Back in England, Chris attends Leeds University, where he is invited to stay on and do graduate work.
The graduate student's common search for a research topic not done by someone else already leads him to Pelham, largely forgotten for 200 years.
But a faculty adviser whom Chris doesn't like is allowed to become a disincentive to getting on with the job.
He instead fritters away his time keeping fit and spending weekends clambering up and down the Yorkshire hills. The stalemate is broken by a telegram saying that his father is very ill, whereupon the elderly accountant dies, leaving every detail of his affairs in good order. Chris drifts back to London, where his mother is freshly disappointed at his growing tendency (it goes for girlfriends too) of getting into projects and never finishing anything.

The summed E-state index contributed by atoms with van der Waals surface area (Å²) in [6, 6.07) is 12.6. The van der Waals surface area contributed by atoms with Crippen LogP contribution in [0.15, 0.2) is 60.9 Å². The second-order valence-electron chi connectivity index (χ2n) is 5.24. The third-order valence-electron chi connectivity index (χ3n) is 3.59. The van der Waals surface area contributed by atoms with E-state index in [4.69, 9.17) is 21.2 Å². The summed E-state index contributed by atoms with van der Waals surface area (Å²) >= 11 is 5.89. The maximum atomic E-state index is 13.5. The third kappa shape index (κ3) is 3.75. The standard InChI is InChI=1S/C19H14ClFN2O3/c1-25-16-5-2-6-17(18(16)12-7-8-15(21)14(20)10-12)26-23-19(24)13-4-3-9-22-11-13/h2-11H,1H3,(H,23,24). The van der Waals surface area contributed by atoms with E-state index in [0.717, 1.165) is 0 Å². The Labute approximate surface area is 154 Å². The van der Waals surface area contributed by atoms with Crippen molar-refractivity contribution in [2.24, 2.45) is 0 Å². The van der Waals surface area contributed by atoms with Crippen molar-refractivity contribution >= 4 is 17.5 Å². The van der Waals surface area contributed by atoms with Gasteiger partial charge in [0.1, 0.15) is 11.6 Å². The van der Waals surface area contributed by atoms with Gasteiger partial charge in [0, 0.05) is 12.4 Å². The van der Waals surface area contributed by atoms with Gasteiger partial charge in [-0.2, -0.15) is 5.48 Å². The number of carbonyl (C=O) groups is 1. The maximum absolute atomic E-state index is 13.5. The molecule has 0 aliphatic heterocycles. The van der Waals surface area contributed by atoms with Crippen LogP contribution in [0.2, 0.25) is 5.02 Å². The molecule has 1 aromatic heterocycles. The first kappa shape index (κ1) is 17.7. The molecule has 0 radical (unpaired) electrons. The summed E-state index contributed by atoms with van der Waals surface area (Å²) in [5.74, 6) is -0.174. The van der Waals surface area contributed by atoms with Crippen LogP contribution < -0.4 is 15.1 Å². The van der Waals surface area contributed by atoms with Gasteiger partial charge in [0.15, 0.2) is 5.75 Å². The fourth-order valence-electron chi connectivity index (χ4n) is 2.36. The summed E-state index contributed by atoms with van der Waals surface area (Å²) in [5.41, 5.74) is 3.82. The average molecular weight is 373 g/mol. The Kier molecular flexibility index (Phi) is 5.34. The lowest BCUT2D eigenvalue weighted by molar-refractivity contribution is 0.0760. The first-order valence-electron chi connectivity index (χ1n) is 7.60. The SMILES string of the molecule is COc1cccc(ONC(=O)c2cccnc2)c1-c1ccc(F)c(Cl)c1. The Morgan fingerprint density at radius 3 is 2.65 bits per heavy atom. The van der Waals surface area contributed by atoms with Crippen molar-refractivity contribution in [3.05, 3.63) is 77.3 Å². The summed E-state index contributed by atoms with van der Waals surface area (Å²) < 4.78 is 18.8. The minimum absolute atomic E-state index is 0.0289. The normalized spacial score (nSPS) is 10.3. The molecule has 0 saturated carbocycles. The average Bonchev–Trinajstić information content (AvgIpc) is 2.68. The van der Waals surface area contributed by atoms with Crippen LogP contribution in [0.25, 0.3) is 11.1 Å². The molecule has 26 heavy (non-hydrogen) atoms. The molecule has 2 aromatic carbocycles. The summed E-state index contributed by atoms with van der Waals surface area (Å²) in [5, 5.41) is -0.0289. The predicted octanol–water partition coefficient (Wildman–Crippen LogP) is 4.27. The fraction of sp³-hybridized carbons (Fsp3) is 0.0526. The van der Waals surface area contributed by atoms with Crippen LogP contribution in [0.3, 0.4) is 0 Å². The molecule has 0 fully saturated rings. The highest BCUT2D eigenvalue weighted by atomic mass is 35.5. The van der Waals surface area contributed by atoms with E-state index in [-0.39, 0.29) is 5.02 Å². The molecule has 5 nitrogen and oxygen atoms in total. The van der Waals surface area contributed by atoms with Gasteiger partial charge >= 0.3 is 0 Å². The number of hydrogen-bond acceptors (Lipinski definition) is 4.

A spell as a man of the world as yet stands between Chris and Pelham.
He lands a job with a firm engaged in fine arts printing, acquires an MG sportscar, and buys an apartment in Battersea close by the river (the novel additionally is a tale of the Thames). He becomes friendly with his boss, Andrew Cavendish-Porter, who takes him up.
A slick executive in the contemporary mold, Cavendish-Porter has Chris to dinners with his aristocratic, anorexic wife, and takes him on motoring trips to France and Italy to acquire new business (and by the by enjoy expense-account women).
He gets him appointed a director of the company. But the senior man is using Chris too and when he skips the firm, which he has been milking for his own entrepreneurial schemes, Chris is suspected of being an accomplice and forced to resign. In truth, rather than accomplice, his role has been naif, a trait that will come to the fore repeatedly.
Chris' one liberty with company resources had been to manipulate a job to produce brochures for the West London College and Art in such a way as to enable him to meet Alice Ashe, a young painter. She moves in with him, lets him take care of her hand and foot, then leaves himself during a Pembrokshire holiday the pair are taking in Chris' company-owned Austin Healey car. Naif again.